The Securities and Exchange Commission unveiled a plan last week that would nearly double the size of its staff focused on cryptocurrency oversight. Days later, the Justice Department indicted the CEO of a cryptocurrency platform and mining operation, alleging he orchestrated a “$62 million global investment fraud scheme.” of dollars “.

Meanwhile, members of Congress and the administration have raised concerns that Russian oligarchs may turn to cryptocurrency to evade US sanctions put in place when Russia invaded Ukraine. .

But at least one legislator has been actively involved in promoting the allure of crypto riches.

Rep. Madison Cawthorn, a conservative Republican from North Carolina, touted a new crypto coin in a video posted to social media, emphasizing, “This is going to the moon, baby,” while urging viewers to visit the play’s website and “get on the train.” But after an initial spike, its value plunged and is now worth a small fraction of a penny.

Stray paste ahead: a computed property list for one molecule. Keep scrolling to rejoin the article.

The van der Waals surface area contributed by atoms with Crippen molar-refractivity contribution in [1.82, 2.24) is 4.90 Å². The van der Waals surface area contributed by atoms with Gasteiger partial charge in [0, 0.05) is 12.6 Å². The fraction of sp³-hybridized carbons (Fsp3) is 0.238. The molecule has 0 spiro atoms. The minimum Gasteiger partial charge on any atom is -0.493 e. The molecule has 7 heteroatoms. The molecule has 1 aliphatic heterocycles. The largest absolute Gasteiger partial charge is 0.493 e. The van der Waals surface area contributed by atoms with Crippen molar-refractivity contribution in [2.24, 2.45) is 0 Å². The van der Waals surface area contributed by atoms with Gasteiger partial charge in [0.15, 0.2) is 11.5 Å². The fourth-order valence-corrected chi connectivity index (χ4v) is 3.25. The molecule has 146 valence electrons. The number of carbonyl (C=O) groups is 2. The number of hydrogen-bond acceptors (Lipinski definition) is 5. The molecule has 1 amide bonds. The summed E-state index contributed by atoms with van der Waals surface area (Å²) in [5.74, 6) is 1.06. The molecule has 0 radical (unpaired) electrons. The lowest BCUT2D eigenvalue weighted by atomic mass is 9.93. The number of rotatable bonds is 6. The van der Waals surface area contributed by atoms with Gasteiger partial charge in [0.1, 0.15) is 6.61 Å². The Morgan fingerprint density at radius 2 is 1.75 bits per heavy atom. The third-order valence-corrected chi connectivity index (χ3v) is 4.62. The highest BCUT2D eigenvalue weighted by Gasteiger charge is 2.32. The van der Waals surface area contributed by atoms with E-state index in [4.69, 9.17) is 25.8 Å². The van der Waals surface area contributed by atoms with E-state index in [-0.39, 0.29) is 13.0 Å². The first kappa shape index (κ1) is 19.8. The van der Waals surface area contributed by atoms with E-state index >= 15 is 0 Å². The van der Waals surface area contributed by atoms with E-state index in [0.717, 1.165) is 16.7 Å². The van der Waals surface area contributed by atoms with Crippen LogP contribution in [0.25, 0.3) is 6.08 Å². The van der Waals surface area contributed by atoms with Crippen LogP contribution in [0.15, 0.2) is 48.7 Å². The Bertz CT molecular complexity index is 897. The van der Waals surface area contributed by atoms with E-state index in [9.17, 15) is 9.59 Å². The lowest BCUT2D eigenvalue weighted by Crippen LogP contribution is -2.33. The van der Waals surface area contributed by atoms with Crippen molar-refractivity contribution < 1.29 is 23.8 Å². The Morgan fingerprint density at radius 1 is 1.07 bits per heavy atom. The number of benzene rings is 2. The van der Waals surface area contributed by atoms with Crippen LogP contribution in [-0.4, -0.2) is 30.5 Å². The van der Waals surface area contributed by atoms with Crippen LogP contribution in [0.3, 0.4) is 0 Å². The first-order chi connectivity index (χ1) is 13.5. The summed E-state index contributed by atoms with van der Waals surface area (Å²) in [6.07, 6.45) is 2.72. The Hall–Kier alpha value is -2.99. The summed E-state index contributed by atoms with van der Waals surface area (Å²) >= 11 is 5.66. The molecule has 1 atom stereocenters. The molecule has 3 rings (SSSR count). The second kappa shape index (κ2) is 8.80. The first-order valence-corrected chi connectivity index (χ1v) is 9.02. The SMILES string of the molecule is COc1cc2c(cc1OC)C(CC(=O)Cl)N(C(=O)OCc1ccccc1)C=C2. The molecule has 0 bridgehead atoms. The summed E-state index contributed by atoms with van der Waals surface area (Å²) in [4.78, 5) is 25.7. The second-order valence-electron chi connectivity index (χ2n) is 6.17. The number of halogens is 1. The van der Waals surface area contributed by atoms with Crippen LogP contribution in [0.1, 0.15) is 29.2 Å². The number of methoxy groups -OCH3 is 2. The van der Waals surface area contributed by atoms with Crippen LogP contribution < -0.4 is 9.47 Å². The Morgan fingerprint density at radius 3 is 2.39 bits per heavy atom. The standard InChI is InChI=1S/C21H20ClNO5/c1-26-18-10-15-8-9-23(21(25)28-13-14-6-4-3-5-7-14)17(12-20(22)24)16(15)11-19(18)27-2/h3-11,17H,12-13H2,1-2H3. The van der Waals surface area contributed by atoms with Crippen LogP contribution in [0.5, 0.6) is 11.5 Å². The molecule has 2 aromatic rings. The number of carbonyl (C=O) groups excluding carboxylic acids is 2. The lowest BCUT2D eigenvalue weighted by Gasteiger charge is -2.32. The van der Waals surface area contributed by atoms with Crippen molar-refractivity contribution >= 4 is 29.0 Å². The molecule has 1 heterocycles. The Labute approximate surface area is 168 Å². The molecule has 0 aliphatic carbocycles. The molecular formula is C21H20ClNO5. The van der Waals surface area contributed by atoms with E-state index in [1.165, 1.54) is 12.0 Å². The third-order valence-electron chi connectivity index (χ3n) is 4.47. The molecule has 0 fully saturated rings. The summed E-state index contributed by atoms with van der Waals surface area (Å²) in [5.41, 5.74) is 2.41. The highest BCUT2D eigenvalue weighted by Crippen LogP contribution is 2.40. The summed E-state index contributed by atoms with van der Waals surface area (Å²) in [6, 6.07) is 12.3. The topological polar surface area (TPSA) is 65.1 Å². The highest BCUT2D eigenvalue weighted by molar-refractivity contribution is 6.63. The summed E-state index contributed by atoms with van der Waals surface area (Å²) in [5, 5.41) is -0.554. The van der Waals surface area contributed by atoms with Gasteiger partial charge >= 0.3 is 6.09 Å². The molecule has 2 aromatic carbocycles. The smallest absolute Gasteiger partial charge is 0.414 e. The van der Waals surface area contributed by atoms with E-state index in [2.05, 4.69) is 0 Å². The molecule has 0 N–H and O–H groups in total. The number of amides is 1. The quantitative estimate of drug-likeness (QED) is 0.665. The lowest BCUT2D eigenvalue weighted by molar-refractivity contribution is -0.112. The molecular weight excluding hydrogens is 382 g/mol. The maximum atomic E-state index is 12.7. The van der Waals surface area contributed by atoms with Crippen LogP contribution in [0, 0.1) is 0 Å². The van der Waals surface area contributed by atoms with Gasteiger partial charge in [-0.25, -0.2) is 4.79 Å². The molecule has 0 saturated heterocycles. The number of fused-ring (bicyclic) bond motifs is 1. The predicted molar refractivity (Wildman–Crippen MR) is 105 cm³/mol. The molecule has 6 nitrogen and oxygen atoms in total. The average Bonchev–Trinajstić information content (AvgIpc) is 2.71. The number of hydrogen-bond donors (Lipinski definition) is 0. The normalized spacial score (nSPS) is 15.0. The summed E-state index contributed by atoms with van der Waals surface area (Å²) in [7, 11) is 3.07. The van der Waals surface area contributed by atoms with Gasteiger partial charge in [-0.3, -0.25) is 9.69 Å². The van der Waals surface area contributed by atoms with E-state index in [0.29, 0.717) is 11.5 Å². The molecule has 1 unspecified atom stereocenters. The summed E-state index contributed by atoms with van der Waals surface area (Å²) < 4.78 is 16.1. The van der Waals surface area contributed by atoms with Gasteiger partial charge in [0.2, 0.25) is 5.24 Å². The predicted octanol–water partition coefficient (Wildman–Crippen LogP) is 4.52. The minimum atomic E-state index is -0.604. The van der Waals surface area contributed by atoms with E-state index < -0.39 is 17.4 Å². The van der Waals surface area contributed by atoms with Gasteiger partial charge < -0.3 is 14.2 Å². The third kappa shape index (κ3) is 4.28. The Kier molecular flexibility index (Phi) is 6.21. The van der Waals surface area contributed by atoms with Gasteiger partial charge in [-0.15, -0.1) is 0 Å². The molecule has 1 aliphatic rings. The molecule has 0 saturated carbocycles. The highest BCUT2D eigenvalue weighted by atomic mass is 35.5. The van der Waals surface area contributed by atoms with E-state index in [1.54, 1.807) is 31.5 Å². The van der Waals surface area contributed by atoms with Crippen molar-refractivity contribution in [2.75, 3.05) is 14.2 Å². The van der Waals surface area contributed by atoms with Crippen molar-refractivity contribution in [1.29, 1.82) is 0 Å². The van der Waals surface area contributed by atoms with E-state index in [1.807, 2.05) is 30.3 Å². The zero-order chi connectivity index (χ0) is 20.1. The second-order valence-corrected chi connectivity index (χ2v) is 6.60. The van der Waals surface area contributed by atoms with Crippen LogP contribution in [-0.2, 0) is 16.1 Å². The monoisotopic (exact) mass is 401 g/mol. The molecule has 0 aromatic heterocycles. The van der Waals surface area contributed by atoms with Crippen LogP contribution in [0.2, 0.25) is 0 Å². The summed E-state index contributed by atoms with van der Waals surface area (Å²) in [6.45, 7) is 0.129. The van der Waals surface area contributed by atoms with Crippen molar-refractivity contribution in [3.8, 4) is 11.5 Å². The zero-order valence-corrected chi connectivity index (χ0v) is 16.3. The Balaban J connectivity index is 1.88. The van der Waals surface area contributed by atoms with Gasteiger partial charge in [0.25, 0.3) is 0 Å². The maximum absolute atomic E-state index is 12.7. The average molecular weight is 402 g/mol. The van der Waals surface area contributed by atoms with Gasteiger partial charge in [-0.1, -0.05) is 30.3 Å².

Cryptocurrency advocates in Congress acknowledge the problems, but say the roughly $2 trillion industry has matured.

“I believe bitcoin protects consumers,” said Sen. Cynthia Lummis, R-Wyo., who has invested in the currency. “I am not convinced that all cryptocurrencies protect consumers. In fact, I’m willing to bet the majority of them are fraudulent.

Many cryptocurrency proponents have vehemently opposed the regulation. But lobbyists say it’s now a settled debate and their aim is to convince skeptics not to get too heavy handed on regulation.

Perianne Boring, founder of the Chamber of Digital Commerce, advocates for the development of industry accounting standards to help crypto businesses become publicly traded companies.